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Campbell Clinic Analyzes Pediatric WBCT Scans
- This study compared clinical indications, demographic data, radiation dose and cost of weight bearing CT (WBCT) imaging with traditional supine CT imaging (MDCT) for a cohort of pediatric patients.
- WBCT scans were performed in a private outpatient orthopedic clinic, while the MDCT scans were performed in a hospital. The 68 patients in this study who got a WBCT scan reduced healthcare spending by $23,334.
- Radiation dose to pediatric patients was significantly less on WBCT than on MDCT for patients both over and under 100 pounds.
Weight bearing CT (WBCT) has become increasingly popular for evaluating foot and ankle pathology, but most research thus far has focused on adult populations.
Dr. Hayden S. Holbrook, MD et. al out of the Department of Orthopaedic Surgery and Biomedical Engineering, University of Tennessee Health Science Center – Campbell Clinic, in Memphis, Tennessee, took a close look at WBCT scans taken of pediatric patients. They found that overall, WBCT scans cost less for the patient and exposed the patient to less radiation, when compared to traditional supine CT imaging (MDCT).
Materials and Methods
The study (IRB #19-06448-XP) compared 68 pediatric patients (86 extremities) from a retrospective cohort who underwent WBCT for a variety of conditions with 48 pediatric patients (59 extremities) who underwent traditional supine non-weight bearing CTs (NWBCT). Clinical indications, demographic data, radiation doses, and cost were obtained from the medical records of all patients. The WBCT scans were obtained in a private outpatient orthopaedic clinic with a CurveBeam’s weight bearing CT system and the conventional NWBCTs were obtained within a hospital-based system utilizing a standard supine CT system.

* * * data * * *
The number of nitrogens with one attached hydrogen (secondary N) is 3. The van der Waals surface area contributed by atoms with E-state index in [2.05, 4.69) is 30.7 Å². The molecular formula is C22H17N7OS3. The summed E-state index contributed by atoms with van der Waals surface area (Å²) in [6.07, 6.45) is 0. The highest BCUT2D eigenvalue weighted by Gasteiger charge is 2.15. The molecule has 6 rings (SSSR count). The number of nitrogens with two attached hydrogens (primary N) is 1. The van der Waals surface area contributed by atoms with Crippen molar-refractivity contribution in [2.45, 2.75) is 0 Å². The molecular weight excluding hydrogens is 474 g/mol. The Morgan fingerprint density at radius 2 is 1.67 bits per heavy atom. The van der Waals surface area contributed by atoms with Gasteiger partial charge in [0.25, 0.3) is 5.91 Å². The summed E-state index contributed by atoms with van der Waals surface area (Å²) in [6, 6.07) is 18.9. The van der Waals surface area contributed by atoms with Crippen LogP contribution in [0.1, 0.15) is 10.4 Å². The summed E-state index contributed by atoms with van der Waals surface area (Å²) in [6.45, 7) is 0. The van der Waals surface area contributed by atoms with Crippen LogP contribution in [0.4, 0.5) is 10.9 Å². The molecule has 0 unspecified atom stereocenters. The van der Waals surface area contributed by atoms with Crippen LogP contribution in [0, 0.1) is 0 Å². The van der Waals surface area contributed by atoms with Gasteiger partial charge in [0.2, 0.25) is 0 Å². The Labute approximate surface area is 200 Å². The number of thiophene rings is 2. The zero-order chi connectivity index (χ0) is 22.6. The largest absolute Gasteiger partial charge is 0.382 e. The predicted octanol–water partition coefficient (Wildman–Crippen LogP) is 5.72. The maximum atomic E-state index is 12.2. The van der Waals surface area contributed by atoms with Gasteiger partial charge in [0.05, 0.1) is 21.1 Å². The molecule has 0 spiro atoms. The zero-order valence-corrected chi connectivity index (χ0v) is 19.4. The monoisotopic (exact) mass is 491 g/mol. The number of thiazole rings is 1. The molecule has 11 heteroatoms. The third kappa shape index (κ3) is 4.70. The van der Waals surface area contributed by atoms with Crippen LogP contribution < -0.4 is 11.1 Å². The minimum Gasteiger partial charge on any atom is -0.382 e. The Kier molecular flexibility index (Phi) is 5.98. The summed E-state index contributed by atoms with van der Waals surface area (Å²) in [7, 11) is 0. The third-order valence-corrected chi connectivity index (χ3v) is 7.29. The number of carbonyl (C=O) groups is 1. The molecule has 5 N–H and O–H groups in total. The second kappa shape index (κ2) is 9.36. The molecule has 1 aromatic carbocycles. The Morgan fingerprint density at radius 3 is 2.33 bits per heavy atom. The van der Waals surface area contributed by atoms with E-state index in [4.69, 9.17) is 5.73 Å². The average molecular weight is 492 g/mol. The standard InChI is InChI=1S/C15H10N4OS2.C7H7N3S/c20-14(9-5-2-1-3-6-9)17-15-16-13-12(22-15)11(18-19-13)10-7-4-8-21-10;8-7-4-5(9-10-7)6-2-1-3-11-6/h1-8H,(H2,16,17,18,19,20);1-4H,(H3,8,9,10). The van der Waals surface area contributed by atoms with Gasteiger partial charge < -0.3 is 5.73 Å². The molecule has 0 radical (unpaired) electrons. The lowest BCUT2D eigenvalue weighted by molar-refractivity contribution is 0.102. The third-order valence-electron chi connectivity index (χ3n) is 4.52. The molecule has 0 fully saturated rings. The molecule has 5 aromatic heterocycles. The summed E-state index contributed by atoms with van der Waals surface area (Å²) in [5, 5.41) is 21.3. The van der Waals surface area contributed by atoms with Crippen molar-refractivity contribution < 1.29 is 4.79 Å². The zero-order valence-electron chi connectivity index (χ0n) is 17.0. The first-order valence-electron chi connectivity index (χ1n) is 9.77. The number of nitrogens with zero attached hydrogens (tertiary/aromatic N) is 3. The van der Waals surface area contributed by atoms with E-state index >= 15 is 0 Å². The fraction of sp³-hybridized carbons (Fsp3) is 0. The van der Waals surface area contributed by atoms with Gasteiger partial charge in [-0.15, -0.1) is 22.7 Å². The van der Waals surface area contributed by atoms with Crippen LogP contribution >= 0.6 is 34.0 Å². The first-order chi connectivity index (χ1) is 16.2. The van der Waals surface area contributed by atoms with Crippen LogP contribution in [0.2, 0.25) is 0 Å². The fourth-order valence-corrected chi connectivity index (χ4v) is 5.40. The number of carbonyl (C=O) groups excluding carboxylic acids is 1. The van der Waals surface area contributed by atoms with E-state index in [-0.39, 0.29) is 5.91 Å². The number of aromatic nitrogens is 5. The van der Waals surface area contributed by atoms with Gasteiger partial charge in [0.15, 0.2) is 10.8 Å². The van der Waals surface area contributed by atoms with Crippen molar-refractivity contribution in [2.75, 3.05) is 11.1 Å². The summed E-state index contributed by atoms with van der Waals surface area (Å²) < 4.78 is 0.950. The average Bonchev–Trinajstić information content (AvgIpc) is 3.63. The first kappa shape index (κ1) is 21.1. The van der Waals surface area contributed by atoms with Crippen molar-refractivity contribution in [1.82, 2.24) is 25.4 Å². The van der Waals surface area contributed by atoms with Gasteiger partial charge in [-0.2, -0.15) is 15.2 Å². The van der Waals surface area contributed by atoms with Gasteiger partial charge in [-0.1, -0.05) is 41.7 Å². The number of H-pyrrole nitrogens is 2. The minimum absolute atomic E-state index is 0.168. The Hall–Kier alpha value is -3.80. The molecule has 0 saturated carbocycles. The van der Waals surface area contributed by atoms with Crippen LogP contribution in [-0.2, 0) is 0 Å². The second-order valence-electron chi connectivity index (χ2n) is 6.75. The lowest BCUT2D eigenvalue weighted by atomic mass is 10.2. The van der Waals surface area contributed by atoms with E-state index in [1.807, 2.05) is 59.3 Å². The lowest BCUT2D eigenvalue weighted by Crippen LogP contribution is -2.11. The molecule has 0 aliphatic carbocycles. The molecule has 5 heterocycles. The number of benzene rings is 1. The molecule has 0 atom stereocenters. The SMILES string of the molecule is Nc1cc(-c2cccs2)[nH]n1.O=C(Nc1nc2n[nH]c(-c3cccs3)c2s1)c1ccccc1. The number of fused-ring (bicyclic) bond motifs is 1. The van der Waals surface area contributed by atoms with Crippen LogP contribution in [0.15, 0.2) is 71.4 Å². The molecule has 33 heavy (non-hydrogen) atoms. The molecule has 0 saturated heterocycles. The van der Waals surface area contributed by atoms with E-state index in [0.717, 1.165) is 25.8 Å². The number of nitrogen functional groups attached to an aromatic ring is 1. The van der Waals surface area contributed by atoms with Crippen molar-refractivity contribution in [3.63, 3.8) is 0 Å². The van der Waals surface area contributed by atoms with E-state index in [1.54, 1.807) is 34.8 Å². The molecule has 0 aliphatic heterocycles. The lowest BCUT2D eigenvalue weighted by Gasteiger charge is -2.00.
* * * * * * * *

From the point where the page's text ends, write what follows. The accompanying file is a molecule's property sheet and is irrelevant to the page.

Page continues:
The most common clinical indications for both WBCT and MDCT were coalition, fracture, and Lisfranc injury. For Lisfranc injuries specifically, WBCT was ordered 10 times more frequently than MDCT. WBCT is “an important tool in the management of subtle Lisfranc injuries as weight bearing may provide greater diagnostic imaging over supine,” the authors said. WBCT can guide pre-operative planning for more advanced Lisfranc cases, the authors added.
The pedCAT WBCT radiation dose is predetermined by settings based on the patient’s weight. For CTs of the entire foot and ankle, a radiation dose of 0.63 mGy is absorbed in patients that weigh less than 100 lbs and 1.10 mGY for patients who weight 100 lbs or greater.
For the MDCT group, the average radiation dose for patients weighing under 100 lbs was 7.92 (range: 2.6 to 12.9) mGy and for patients over 100 lbs, 10.4 mGy (range: 2.9 to 13.9).
Researchers noted that the radiation dose was significantly less with WBCT performed on the pedCAT scanner than traditional MDCT.
Over the course of the study, the average collected amount for the WBCTs on the pedCAT scanner was $345 for unilateral studies and $635 for bilateral studies. The average reimbursement for MDCTs was $505 for unilateral studies and $1,451 for bilateral studies.
Researchers noted that if the 68 patients who had WBCT scans had undergone MDCT instead, the reimbursement would have been $23,344 more in total for the combined unilateral and bilateral scans.
To read the full study please click here.